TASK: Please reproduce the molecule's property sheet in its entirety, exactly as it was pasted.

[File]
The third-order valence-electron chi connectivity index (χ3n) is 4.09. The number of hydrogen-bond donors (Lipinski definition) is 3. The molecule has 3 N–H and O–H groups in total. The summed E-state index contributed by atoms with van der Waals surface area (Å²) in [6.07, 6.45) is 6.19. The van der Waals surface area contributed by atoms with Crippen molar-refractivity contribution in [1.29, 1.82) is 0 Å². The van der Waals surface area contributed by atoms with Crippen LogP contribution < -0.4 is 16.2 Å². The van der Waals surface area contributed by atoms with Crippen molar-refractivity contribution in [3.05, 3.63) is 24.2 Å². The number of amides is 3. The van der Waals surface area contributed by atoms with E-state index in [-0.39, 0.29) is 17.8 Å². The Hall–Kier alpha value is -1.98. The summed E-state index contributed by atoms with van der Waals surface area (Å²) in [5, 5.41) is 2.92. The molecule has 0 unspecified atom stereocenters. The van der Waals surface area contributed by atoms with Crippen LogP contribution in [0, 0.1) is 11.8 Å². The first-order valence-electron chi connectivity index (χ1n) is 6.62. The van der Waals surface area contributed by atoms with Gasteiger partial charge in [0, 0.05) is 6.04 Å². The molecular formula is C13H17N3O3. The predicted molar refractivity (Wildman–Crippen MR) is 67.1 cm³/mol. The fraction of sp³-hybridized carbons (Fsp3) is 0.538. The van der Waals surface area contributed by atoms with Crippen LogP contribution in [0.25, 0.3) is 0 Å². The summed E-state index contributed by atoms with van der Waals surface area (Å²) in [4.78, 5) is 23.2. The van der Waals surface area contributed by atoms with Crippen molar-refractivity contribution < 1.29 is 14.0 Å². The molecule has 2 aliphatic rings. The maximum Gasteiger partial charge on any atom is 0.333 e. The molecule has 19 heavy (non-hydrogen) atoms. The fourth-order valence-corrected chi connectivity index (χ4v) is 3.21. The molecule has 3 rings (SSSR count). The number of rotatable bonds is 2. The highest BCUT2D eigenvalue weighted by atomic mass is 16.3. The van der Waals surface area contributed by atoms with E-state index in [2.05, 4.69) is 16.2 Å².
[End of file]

The third-order valence-electron chi connectivity index (χ3n) is 4.09. The number of hydrogen-bond donors (Lipinski definition) is 3. The molecule has 3 N–H and O–H groups in total. The summed E-state index contributed by atoms with van der Waals surface area (Å²) in [6.07, 6.45) is 6.19. The van der Waals surface area contributed by atoms with Crippen molar-refractivity contribution in [1.29, 1.82) is 0 Å². The van der Waals surface area contributed by atoms with Crippen LogP contribution < -0.4 is 16.2 Å². The van der Waals surface area contributed by atoms with Crippen molar-refractivity contribution in [3.05, 3.63) is 24.2 Å². The number of amides is 3. The van der Waals surface area contributed by atoms with E-state index in [-0.39, 0.29) is 17.8 Å². The Hall–Kier alpha value is -1.98. The summed E-state index contributed by atoms with van der Waals surface area (Å²) in [5, 5.41) is 2.92. The molecule has 0 unspecified atom stereocenters. The van der Waals surface area contributed by atoms with Crippen LogP contribution in [0, 0.1) is 11.8 Å². The first-order valence-electron chi connectivity index (χ1n) is 6.62. The van der Waals surface area contributed by atoms with Gasteiger partial charge in [0, 0.05) is 6.04 Å². The molecular formula is C13H17N3O3. The predicted molar refractivity (Wildman–Crippen MR) is 67.1 cm³/mol. The fraction of sp³-hybridized carbons (Fsp3) is 0.538. The van der Waals surface area contributed by atoms with Crippen LogP contribution in [0.25, 0.3) is 0 Å². The summed E-state index contributed by atoms with van der Waals surface area (Å²) in [4.78, 5) is 23.2. The van der Waals surface area contributed by atoms with Crippen molar-refractivity contribution < 1.29 is 14.0 Å². The molecule has 2 aliphatic rings. The maximum Gasteiger partial charge on any atom is 0.333 e. The molecule has 19 heavy (non-hydrogen) atoms. The fourth-order valence-corrected chi connectivity index (χ4v) is 3.21. The molecule has 3 rings (SSSR count). The number of rotatable bonds is 2. The highest BCUT2D eigenvalue weighted by atomic mass is 16.3. The van der Waals surface area contributed by atoms with E-state index in [2.05, 4.69) is 16.2 Å².